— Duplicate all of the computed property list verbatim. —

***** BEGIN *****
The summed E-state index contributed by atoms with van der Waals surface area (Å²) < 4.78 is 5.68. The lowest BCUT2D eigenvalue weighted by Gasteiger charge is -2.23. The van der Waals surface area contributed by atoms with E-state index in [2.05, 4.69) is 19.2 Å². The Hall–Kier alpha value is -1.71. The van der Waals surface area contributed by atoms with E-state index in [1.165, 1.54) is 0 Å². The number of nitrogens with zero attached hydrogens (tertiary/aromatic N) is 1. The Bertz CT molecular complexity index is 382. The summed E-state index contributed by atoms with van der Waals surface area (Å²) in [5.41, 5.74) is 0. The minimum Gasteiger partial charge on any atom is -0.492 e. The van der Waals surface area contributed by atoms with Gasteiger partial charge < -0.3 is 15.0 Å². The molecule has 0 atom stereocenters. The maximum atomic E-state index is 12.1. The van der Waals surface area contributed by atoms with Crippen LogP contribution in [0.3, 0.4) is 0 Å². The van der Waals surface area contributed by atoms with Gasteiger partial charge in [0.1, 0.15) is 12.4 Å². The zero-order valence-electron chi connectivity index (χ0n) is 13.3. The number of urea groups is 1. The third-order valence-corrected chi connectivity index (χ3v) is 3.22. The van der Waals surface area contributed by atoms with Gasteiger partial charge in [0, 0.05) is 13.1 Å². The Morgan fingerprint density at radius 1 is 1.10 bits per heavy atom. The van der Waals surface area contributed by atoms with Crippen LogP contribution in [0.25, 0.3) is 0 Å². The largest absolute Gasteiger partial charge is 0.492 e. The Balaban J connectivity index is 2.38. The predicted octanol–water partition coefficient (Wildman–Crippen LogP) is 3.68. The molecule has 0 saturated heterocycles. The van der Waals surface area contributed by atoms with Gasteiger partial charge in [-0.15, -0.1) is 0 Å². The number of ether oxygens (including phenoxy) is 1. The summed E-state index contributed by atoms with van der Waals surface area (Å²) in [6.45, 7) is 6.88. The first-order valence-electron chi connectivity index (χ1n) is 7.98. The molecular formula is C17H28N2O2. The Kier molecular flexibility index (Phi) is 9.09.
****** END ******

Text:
The summed E-state index contributed by atoms with van der Waals surface area (Å²) < 4.78 is 5.68. The lowest BCUT2D eigenvalue weighted by Gasteiger charge is -2.23. The van der Waals surface area contributed by atoms with E-state index in [2.05, 4.69) is 19.2 Å². The Hall–Kier alpha value is -1.71. The van der Waals surface area contributed by atoms with E-state index in [1.165, 1.54) is 0 Å². The number of nitrogens with zero attached hydrogens (tertiary/aromatic N) is 1. The Bertz CT molecular complexity index is 382. The summed E-state index contributed by atoms with van der Waals surface area (Å²) in [5.41, 5.74) is 0. The minimum Gasteiger partial charge on any atom is -0.492 e. The van der Waals surface area contributed by atoms with Gasteiger partial charge < -0.3 is 15.0 Å². The molecule has 0 atom stereocenters. The maximum atomic E-state index is 12.1. The van der Waals surface area contributed by atoms with Crippen LogP contribution in [0.3, 0.4) is 0 Å². The van der Waals surface area contributed by atoms with Gasteiger partial charge in [0.1, 0.15) is 12.4 Å². The zero-order valence-electron chi connectivity index (χ0n) is 13.3. The number of urea groups is 1. The third-order valence-corrected chi connectivity index (χ3v) is 3.22. The van der Waals surface area contributed by atoms with Gasteiger partial charge in [0, 0.05) is 13.1 Å². The Morgan fingerprint density at radius 1 is 1.10 bits per heavy atom. The van der Waals surface area contributed by atoms with Crippen LogP contribution in [0.25, 0.3) is 0 Å². The largest absolute Gasteiger partial charge is 0.492 e. The Balaban J connectivity index is 2.38. The predicted octanol–water partition coefficient (Wildman–Crippen LogP) is 3.68. The molecule has 0 saturated heterocycles. The van der Waals surface area contributed by atoms with Gasteiger partial charge in [-0.15, -0.1) is 0 Å². The number of ether oxygens (including phenoxy) is 1. The summed E-state index contributed by atoms with van der Waals surface area (Å²) in [6.45, 7) is 6.88. The first-order valence-electron chi connectivity index (χ1n) is 7.98. The molecular formula is C17H28N2O2. The Kier molecular flexibility index (Phi) is 9.09.